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Bringing the rātā back to Rata Street

Naenae Nature Trust is working to bring the rātā back to Rata Street, and creating a legacy to last for centuries. With funding from Westpac, Trees That Count provided 200 native trees to the community.

In August 200 locally, eco-sourced kahikatea, tōtara, mataī and northern rātā were planted into regenerating bush around the Rātā Street Loop walking track to begin a project to restore "rākau rangatira" (chiefly trees) into the local hills in the eastern Hutt Valley.

A community planting was one of several workshops the Trust hosted in the 2018 Hutt Winter Festival towards its aims to protect, restore and promote the natural environment of their home suburb.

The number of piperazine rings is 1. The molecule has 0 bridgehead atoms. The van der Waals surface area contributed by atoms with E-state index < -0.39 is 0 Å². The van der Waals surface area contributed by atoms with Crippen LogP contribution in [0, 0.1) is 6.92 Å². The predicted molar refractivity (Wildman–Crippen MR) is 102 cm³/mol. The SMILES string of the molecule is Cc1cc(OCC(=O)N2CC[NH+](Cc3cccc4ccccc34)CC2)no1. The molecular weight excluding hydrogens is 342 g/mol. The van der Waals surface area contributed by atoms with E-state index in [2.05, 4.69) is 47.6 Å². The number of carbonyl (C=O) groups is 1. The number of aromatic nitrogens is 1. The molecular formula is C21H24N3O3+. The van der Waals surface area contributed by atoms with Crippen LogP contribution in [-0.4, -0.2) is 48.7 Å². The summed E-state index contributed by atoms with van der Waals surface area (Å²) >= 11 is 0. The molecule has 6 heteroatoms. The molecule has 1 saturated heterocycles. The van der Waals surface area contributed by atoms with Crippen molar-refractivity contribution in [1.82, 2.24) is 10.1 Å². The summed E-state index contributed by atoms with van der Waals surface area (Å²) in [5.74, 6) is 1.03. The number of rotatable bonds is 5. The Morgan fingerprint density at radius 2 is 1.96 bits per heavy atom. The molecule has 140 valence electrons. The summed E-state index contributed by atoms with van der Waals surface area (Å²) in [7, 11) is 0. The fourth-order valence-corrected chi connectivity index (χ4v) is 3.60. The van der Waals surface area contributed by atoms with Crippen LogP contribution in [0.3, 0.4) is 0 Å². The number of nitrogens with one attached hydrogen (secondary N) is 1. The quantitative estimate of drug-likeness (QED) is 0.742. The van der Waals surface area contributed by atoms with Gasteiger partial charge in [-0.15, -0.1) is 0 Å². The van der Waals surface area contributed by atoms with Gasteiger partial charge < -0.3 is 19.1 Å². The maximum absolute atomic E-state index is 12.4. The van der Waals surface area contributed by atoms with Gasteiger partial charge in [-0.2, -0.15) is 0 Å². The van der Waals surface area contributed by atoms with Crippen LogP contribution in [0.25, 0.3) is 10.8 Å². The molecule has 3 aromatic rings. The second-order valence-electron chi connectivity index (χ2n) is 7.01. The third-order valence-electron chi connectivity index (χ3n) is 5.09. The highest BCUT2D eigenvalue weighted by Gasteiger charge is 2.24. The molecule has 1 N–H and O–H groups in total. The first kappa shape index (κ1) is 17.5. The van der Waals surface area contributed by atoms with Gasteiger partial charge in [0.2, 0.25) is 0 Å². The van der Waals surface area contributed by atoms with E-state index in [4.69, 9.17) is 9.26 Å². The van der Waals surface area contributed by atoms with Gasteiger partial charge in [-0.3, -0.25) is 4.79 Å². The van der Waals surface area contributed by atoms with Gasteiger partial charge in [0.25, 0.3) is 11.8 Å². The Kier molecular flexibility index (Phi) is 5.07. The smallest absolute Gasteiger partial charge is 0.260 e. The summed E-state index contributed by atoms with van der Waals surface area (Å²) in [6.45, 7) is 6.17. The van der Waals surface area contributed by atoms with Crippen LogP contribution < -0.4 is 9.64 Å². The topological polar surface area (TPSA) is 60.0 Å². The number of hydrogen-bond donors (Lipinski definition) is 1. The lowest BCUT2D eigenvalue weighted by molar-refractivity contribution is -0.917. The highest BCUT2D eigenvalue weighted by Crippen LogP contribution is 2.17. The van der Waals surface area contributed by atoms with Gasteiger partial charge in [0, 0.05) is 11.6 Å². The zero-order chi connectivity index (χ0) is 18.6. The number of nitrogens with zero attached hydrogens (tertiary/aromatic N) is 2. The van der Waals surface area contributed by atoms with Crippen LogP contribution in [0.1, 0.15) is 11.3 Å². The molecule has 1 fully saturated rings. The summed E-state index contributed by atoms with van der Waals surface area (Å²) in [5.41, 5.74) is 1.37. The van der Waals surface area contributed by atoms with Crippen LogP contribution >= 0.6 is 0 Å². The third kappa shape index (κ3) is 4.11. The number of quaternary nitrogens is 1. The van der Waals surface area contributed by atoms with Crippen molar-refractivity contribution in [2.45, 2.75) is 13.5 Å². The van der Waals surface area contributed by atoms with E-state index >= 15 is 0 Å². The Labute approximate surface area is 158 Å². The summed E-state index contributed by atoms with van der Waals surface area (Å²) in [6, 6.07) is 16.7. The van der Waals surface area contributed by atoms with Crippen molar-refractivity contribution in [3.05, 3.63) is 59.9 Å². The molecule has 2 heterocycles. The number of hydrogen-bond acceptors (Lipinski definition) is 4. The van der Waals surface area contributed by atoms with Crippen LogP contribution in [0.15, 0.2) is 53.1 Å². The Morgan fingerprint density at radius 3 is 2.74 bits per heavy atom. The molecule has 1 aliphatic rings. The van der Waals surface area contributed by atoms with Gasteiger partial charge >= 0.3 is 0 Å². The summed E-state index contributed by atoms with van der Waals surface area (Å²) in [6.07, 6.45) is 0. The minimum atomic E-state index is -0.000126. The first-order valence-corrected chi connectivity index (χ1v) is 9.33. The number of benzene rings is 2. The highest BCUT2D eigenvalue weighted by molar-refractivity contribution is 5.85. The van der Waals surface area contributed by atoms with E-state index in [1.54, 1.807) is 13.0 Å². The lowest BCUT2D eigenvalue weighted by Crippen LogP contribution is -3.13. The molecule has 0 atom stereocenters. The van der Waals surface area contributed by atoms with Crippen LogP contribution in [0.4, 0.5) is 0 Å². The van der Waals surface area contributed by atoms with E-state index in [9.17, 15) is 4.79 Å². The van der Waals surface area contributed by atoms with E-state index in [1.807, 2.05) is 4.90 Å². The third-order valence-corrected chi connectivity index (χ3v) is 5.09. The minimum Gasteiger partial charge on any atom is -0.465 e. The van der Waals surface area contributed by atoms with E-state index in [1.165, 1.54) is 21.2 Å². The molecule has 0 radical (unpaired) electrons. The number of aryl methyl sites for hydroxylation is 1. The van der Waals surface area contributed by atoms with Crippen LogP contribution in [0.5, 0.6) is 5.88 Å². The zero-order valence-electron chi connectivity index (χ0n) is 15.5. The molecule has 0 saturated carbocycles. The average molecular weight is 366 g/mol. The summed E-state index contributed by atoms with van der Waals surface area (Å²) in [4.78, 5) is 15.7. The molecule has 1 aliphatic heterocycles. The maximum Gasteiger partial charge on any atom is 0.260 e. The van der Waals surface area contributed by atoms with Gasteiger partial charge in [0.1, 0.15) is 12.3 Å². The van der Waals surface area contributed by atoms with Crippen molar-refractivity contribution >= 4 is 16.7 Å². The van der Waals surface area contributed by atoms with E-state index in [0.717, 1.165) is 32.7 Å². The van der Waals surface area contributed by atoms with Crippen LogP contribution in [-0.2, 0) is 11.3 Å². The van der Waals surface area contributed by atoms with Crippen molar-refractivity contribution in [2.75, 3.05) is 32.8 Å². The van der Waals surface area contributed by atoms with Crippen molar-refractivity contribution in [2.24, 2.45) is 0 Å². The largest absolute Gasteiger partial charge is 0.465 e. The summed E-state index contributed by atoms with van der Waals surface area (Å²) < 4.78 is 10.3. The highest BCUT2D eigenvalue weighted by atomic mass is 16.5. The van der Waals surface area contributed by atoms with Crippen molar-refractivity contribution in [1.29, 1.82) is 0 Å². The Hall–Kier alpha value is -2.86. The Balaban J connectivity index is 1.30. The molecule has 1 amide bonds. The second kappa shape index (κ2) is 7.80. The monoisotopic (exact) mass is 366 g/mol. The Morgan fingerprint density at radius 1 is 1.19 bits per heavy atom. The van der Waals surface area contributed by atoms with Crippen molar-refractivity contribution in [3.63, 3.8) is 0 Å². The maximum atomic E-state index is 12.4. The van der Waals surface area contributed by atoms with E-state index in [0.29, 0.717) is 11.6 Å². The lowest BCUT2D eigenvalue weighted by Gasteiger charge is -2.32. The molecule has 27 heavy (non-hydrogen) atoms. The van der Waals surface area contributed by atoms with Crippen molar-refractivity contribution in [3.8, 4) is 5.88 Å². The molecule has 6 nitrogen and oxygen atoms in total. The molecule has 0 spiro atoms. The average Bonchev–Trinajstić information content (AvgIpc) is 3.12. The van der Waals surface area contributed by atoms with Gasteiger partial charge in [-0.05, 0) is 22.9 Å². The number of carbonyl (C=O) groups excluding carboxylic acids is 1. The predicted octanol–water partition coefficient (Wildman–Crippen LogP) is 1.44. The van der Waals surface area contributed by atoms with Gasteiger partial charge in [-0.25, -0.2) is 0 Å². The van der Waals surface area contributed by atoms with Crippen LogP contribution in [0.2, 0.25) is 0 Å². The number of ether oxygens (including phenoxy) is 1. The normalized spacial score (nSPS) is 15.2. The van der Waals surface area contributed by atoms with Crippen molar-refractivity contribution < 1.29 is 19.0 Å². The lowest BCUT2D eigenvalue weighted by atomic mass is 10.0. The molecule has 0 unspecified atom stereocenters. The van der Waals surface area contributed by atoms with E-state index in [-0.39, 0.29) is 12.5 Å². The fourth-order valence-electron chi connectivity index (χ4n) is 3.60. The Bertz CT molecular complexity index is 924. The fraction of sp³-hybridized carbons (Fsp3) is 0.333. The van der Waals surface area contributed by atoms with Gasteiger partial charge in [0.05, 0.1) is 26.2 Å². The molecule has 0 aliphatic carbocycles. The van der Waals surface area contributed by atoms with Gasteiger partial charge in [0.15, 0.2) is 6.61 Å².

Founding trustee Andy Mitchell said the site they were planting on was the site of a 19th-century sawmill which contributed greatly to deforestation of the area.

“This is just the beginning of a project to restore 'rākau rangatira' into our local environment. These large, chiefly trees were once widespread in the Hutt Valley but are now scarce in our area. Their stature and longevity will be admired by generations to come."

You can see the project grow at the Naenae Nature Trust Facebook page.


About the author

Trees That Count aims to create a national movement to plant millions of native trees to mitigate climate change. We're managed by the Project Crimson Trust in partnership with the Tindall Foundation.

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